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Holy Sh*t: A Brief History of Swearing Kindle Edition

4.5 out of 5 stars 38 customer reviews

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Length: 322 pages Word Wise: Enabled Enhanced Typesetting: Enabled

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Review

Throughout time, as words have left FCC-monitor territory and entered everyday conversation, we've kept coming up with new ways to express our greatest, angriest, most enthusiastic exclamations. And that process is pretty fucking cool. (Atlantic Monthly)

Intelligent and enjoyable... Ms. Mohr leads us on an often ear-boggling tour of verbal depravity, through the medieval and early-modern periods (via a fascinating analysis of scatological phrasing in early Bible translations) to the Victorian era and then our own time. (Wall Street Journal)

...one of the most absorbing and entertaining books on language I have encountered in a long time (Washington Post)

As someone who relies on various forms of obscenity, vulgarity and profanity for roughly 75% of my written and verbal communication, I found this book fascinating and illuminating. Melissa Mohr's scholarship is rigorous, her prose trenchant and delightful; right from page one, Holy Sh*t is a motherf*cker. We are what we swear by and about, and this slim volume represents a significant and deeply enjoyable contribution to our understanding of ourselves." - Adam Mansbach, #1 New York Times bestselling author of GO THE F*CK TO SLEEP

<"[Mohr's] approach positively twinkles with pleasure and amusementEL This is a cracking f****** book, and innominables to anyone who says otherwise.> (Sam Leith, The Guardian)

In Holy Sh*t, Melissa Mohr makes curses, oaths, profanities, and swear words the occasion for an entertaining and far-ranging historical journey, from the disputes over religious oaths in the Tudor period to the labored delicacies of the Victorians to our modern debates about expletives in the media and our new-found reticence about racial and religious slurs. One-stop shopping for anyone interested in the nether reaches of the English vocabulary." -Geoff Nunberg, University of California at Berkeley, Language Commentator on NPR's Fresh Air

Profanity-the language that offends us-tells a great deal about who we are and how we got that way. Melissa Mohr's Holy Sh*t is a fascinating investigation, both provocative and immensely informative. I found it compulsively readable." -Stephen Orgel, author of Imagining Shakespeare

Digressions on the art of equivocation and the etymology of some of the most infamous curses are highlights of the book, but those looking for a Devil's Dictionary of bad language should look elsewhere-this is some serious sh*t. (Publishers Weekly)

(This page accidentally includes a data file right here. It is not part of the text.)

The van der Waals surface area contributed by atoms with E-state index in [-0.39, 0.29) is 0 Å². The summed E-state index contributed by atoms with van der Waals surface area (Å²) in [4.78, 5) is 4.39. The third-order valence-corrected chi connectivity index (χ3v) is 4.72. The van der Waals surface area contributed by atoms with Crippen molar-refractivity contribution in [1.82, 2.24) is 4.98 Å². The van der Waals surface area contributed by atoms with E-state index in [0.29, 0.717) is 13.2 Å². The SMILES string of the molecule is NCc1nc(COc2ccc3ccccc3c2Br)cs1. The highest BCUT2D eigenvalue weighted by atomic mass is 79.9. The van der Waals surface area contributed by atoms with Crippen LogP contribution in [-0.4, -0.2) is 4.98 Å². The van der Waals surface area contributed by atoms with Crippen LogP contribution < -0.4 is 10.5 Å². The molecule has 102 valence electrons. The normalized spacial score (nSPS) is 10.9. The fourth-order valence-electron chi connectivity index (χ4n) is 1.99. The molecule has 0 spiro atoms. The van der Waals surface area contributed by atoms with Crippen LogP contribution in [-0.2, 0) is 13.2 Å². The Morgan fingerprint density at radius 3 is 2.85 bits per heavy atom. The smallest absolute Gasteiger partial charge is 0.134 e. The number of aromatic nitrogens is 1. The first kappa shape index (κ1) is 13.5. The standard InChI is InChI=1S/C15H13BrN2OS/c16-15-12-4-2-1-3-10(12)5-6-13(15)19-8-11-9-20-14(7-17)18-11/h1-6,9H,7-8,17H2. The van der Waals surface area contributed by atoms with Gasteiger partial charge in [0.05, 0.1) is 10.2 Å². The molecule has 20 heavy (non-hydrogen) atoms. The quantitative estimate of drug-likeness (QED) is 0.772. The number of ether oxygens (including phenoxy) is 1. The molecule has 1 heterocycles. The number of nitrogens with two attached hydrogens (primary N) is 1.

Informed, enlightening and often delightfully surprising. (Kirkus Reviews)

About the Author

Melissa Mohr holds a Ph.D. in Renaissance Literature from Stanford. She won a Mrs. Giles Whiting Fellowship for her dissertation, Strong Language: Oaths, Obscenities, and Performative Language in Early Modern England.

Product details

  • Format: Kindle Edition
  • File Size: 3842 KB
  • Print Length: 322 pages
  • Publisher: Oxford University Press; 1 edition (1 April 2013)
  • Sold by: Amazon Media EU S.à r.l.
  • Language: English
  • ASIN: B00BQBZ840
  • Text-to-Speech: Enabled
  • X-Ray:
  • Word Wise: Enabled
  • Enhanced Typesetting: Enabled
  • Average Customer Review: 4.5 out of 5 stars 38 customer reviews
  • Amazon Bestsellers Rank: #295,789 Paid in Kindle Store (See Top 100 Paid in Kindle Store)
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Top Customer Reviews

Format: Kindle Edition
I've long held the philosophy that swear words - like all words - are just words. By this `just a word' philosophy sh*t is as profane as cat. Yet, I don't say `cat' when I drop a cup or trap my finger in the drawer or stub my toe. So, can the `just a word' philosophy stick? This seemed like the perfect book to help me find out.

This is really an absolutely fascinating look at the history of swearing - the obscenities and the oaths - and I was incredibly impressed by the depth of research that has clearly been undertaken. Mohr looks at the differences between swearing (obscenely) and swearing an oath, how these arose and the history of certain words. Unsurprisingly, some words that we find offensive now were considered perfectly acceptable previously, yet some words that we use commonly would have caused an 18th century girl to blush.